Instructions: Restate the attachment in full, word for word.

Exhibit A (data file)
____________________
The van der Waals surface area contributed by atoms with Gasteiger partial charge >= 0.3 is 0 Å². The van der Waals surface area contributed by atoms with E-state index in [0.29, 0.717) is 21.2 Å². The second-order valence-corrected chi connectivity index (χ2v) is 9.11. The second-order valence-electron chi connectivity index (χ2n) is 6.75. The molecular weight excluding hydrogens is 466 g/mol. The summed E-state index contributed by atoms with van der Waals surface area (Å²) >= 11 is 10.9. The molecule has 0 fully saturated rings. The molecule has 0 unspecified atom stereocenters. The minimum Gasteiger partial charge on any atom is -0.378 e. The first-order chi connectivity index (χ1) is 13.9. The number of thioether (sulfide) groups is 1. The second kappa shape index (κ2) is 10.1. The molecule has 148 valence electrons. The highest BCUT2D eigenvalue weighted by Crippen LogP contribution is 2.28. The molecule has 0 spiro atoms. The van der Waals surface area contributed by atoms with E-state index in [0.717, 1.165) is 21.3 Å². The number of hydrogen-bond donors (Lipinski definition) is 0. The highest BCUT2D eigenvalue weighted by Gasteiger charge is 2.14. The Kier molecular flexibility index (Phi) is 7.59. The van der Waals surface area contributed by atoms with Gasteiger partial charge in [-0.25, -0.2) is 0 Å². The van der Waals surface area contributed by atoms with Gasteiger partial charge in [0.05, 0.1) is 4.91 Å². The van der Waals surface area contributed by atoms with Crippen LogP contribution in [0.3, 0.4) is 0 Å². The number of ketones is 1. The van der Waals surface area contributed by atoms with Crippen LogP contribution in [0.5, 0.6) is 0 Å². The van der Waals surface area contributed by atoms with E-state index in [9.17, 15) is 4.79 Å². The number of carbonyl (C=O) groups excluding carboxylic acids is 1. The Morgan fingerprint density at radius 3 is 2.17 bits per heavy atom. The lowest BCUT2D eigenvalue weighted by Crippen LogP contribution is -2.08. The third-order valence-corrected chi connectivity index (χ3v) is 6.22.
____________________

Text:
The van der Waals surface area contributed by atoms with Gasteiger partial charge >= 0.3 is 0 Å². The van der Waals surface area contributed by atoms with E-state index in [0.29, 0.717) is 21.2 Å². The second-order valence-corrected chi connectivity index (χ2v) is 9.11. The second-order valence-electron chi connectivity index (χ2n) is 6.75. The molecular weight excluding hydrogens is 466 g/mol. The summed E-state index contributed by atoms with van der Waals surface area (Å²) >= 11 is 10.9. The molecule has 0 fully saturated rings. The molecule has 0 unspecified atom stereocenters. The minimum Gasteiger partial charge on any atom is -0.378 e. The first-order chi connectivity index (χ1) is 13.9. The number of thioether (sulfide) groups is 1. The second kappa shape index (κ2) is 10.1. The molecule has 148 valence electrons. The highest BCUT2D eigenvalue weighted by Crippen LogP contribution is 2.28. The molecule has 0 spiro atoms. The van der Waals surface area contributed by atoms with E-state index in [0.717, 1.165) is 21.3 Å². The number of hydrogen-bond donors (Lipinski definition) is 0. The highest BCUT2D eigenvalue weighted by Gasteiger charge is 2.14. The Kier molecular flexibility index (Phi) is 7.59. The van der Waals surface area contributed by atoms with Gasteiger partial charge in [-0.25, -0.2) is 0 Å². The van der Waals surface area contributed by atoms with Gasteiger partial charge in [0.05, 0.1) is 4.91 Å². The van der Waals surface area contributed by atoms with Crippen LogP contribution in [0.3, 0.4) is 0 Å². The number of ketones is 1. The van der Waals surface area contributed by atoms with Crippen LogP contribution in [0.5, 0.6) is 0 Å². The van der Waals surface area contributed by atoms with E-state index in [9.17, 15) is 4.79 Å². The number of carbonyl (C=O) groups excluding carboxylic acids is 1. The Morgan fingerprint density at radius 3 is 2.17 bits per heavy atom. The lowest BCUT2D eigenvalue weighted by Crippen LogP contribution is -2.08. The third-order valence-corrected chi connectivity index (χ3v) is 6.22.